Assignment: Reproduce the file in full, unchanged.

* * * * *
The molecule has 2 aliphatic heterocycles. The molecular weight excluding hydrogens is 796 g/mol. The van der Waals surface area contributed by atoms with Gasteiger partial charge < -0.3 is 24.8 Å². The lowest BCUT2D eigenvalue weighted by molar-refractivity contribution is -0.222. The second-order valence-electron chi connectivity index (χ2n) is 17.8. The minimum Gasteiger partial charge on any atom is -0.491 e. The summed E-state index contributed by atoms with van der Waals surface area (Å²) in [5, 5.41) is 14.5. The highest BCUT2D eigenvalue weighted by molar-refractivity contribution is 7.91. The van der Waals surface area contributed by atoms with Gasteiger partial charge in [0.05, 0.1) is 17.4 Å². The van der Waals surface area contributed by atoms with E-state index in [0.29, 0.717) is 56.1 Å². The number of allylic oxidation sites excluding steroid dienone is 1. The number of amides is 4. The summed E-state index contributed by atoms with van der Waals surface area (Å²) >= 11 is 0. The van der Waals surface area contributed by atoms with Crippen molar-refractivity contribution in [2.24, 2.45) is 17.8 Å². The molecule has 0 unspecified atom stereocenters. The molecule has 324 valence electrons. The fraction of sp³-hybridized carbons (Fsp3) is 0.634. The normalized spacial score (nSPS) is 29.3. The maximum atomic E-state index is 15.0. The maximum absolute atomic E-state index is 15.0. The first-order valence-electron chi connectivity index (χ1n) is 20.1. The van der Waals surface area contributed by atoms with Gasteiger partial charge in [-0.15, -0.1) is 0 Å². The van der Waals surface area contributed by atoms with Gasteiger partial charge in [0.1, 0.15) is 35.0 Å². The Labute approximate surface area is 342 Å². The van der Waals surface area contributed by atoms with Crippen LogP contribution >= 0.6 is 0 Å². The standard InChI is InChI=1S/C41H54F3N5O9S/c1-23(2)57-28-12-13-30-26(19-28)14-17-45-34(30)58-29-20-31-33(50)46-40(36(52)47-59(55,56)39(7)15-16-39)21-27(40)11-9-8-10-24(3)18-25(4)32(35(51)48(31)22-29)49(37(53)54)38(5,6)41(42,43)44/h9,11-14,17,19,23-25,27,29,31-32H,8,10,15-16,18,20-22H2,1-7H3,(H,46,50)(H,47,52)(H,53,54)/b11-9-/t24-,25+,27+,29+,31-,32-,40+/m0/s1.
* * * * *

The molecule has 2 aliphatic heterocycles. The molecular weight excluding hydrogens is 796 g/mol. The van der Waals surface area contributed by atoms with Gasteiger partial charge < -0.3 is 24.8 Å². The lowest BCUT2D eigenvalue weighted by molar-refractivity contribution is -0.222. The second-order valence-electron chi connectivity index (χ2n) is 17.8. The minimum Gasteiger partial charge on any atom is -0.491 e. The summed E-state index contributed by atoms with van der Waals surface area (Å²) in [5, 5.41) is 14.5. The highest BCUT2D eigenvalue weighted by molar-refractivity contribution is 7.91. The van der Waals surface area contributed by atoms with Gasteiger partial charge in [0.05, 0.1) is 17.4 Å². The van der Waals surface area contributed by atoms with E-state index in [0.29, 0.717) is 56.1 Å². The number of allylic oxidation sites excluding steroid dienone is 1. The number of amides is 4. The summed E-state index contributed by atoms with van der Waals surface area (Å²) >= 11 is 0. The van der Waals surface area contributed by atoms with Crippen molar-refractivity contribution in [2.24, 2.45) is 17.8 Å². The molecule has 0 unspecified atom stereocenters. The molecule has 324 valence electrons. The fraction of sp³-hybridized carbons (Fsp3) is 0.634. The normalized spacial score (nSPS) is 29.3. The maximum atomic E-state index is 15.0. The maximum absolute atomic E-state index is 15.0. The first-order valence-electron chi connectivity index (χ1n) is 20.1. The van der Waals surface area contributed by atoms with Gasteiger partial charge in [-0.15, -0.1) is 0 Å². The van der Waals surface area contributed by atoms with Gasteiger partial charge in [0.1, 0.15) is 35.0 Å². The Labute approximate surface area is 342 Å². The van der Waals surface area contributed by atoms with Crippen LogP contribution >= 0.6 is 0 Å². The standard InChI is InChI=1S/C41H54F3N5O9S/c1-23(2)57-28-12-13-30-26(19-28)14-17-45-34(30)58-29-20-31-33(50)46-40(36(52)47-59(55,56)39(7)15-16-39)21-27(40)11-9-8-10-24(3)18-25(4)32(35(51)48(31)22-29)49(37(53)54)38(5,6)41(42,43)44/h9,11-14,17,19,23-25,27,29,31-32H,8,10,15-16,18,20-22H2,1-7H3,(H,46,50)(H,47,52)(H,53,54)/b11-9-/t24-,25+,27+,29+,31-,32-,40+/m0/s1.